In the United States, the first step was upgrading existing submarines in a program called Guppy (greater underwater propulsive power). New hull designs followed, emphasizing better underwater performance. Nuclear propulsion was the final stage in creating the true submarine. The world's first nuclear-powered submarine, USS Nautilus (SSN-571), went to sea in January 1955.
Tiru was completed as a Guppy II in 1948, then refitted as a Guppy III in 1959. She remained in service until 1975.
Guppy (greater underwater propulsive power), a U.S. Navy program to upgrade the underwater speed and endurance of existing boats, was stimulated by studies of captured German Type XXI submarines. The program included three major phases. Guppy I, essentially experimental, involved only two boats. They both became part of the main program, Guppy II, which converted 24 boats during the late 1940s and early 1950s. The key features were extensive streamlining, more batteries, and a snorkel air-breathing system. Beginning in 1959, nine of the Guppy IIs underwent refitting as Guppy IIIs with lengthened hulls to accommodate new sonar and electronics.
USS Nautilus was the first nuclear-powered submarine. Electric Boat Company in Groton, Connecticut—the same company that had sold the U.S. Navy its first submarine in 1900—laid her keel 14 June 1952. She was launched 18 months later and commissioned in September 1954.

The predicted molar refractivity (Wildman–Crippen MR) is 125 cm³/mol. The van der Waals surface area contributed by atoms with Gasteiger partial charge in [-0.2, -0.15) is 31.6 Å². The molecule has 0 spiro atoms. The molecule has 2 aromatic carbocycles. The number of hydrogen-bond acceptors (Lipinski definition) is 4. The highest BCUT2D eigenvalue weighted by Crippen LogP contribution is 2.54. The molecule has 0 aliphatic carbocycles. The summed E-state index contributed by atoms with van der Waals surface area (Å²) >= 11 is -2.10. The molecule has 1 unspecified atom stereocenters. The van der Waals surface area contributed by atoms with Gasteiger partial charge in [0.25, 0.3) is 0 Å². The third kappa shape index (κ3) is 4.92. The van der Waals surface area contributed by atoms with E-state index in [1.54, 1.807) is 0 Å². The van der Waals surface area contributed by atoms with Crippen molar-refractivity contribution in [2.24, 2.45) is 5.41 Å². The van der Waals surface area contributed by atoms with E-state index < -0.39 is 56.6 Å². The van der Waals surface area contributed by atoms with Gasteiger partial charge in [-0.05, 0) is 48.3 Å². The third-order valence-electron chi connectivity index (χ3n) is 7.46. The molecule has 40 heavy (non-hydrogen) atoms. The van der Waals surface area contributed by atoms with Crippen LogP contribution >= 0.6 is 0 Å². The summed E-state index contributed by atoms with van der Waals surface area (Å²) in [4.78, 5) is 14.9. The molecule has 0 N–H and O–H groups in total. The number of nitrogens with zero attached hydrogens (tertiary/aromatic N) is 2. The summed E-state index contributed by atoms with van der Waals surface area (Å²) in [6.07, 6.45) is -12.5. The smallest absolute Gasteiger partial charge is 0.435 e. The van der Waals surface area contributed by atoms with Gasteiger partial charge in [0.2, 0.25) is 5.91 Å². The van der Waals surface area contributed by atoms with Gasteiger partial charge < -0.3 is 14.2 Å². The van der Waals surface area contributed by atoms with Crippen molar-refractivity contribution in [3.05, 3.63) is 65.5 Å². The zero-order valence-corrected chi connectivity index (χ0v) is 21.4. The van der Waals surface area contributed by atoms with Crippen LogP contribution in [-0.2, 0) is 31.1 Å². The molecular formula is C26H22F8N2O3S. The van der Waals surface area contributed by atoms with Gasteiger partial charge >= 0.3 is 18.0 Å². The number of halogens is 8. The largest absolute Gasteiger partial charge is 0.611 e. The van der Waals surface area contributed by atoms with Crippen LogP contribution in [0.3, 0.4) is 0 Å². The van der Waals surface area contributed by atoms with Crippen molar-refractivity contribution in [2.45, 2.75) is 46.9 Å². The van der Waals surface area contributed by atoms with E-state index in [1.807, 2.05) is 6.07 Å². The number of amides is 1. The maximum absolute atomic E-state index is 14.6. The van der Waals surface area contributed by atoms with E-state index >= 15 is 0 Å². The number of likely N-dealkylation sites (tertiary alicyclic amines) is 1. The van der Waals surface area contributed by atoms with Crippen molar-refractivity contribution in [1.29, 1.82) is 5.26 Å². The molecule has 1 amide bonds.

Although Nautilus was a large boat for her time—323 feet (98 m) long and displacing 4,092 tons submerged, with a crew of 104—she was also fast. The newly developed S2W (Submarine, Model 2, Westinghouse) pressurized-water nuclear reactor provided her power both on the surface, where her top speed was 22 knots (41 km/hr), and underwater, where she could do 23 knots (42 km/hr).
Admiral Hyman G. Rickover is seated behind Senator Clinton P. Anderson, chairman of the Joint Committee on Atomic Energy, at the controls of USS Skipjack (SSN-585) shortly before her 1959 commissioning. Rickover made a practice of personally riding each nuclear-powered submarine during her trials, to underline publicly his confidence in the nuclear-powered submarine design principles he espoused: simplicity, reliability, and, above all, safety.
After graduating from the U.S. Naval Academy in 1922, Rickover went to sea for several years before earning a 1929 master's degree in electrical engineering from ColumbiaUniversity. During World War II, he served effectively as head of the Bureau of Ships electrical section. Rickover became the driving force in the U.S. Navy's nuclear propulsion program, against sometimesstrenuous opposition. He retired after 63 years of active
The snorkel has become a standard fixture of all diesel-electric submarines. Developed in its modern form by Germany in World War II, it was widely adopted and improved after the war. Basically, the snorkel connects a submerged submarine's diesels to the atmosphere through a pair of tubes, one for air intake, one for exhaust. A key feature is the head-valve on top of the air-intake mast that prevents water from entering. Before the snorkel, submarines had to surface to run their air-breathing diesel engines, but snorkel-equipped submarines can remain submerged, with only the tip of a mast exposed above the water for the required air.